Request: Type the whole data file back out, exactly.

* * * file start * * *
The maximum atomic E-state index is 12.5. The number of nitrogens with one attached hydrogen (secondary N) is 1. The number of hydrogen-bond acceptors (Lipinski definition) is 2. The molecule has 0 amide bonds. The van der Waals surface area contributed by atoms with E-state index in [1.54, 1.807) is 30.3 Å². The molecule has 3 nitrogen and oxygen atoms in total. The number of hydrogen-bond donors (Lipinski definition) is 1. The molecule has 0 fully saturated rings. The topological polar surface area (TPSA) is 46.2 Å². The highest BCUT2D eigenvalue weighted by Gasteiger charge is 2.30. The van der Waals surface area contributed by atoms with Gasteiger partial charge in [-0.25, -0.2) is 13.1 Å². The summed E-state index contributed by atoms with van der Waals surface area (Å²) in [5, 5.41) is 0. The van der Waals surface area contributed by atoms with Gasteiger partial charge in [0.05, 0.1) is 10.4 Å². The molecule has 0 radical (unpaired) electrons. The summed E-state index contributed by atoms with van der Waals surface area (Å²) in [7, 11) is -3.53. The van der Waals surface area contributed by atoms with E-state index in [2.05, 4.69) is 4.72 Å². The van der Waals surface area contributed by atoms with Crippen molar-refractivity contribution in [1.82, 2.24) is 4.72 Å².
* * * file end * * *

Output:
The maximum atomic E-state index is 12.5. The number of nitrogens with one attached hydrogen (secondary N) is 1. The number of hydrogen-bond acceptors (Lipinski definition) is 2. The molecule has 0 amide bonds. The van der Waals surface area contributed by atoms with E-state index in [1.54, 1.807) is 30.3 Å². The molecule has 3 nitrogen and oxygen atoms in total. The number of hydrogen-bond donors (Lipinski definition) is 1. The molecule has 0 fully saturated rings. The topological polar surface area (TPSA) is 46.2 Å². The highest BCUT2D eigenvalue weighted by Gasteiger charge is 2.30. The van der Waals surface area contributed by atoms with Gasteiger partial charge in [-0.25, -0.2) is 13.1 Å². The summed E-state index contributed by atoms with van der Waals surface area (Å²) in [5, 5.41) is 0. The van der Waals surface area contributed by atoms with Gasteiger partial charge in [0.05, 0.1) is 10.4 Å². The molecule has 0 radical (unpaired) electrons. The summed E-state index contributed by atoms with van der Waals surface area (Å²) in [7, 11) is -3.53. The van der Waals surface area contributed by atoms with E-state index in [2.05, 4.69) is 4.72 Å². The van der Waals surface area contributed by atoms with Crippen molar-refractivity contribution in [1.82, 2.24) is 4.72 Å².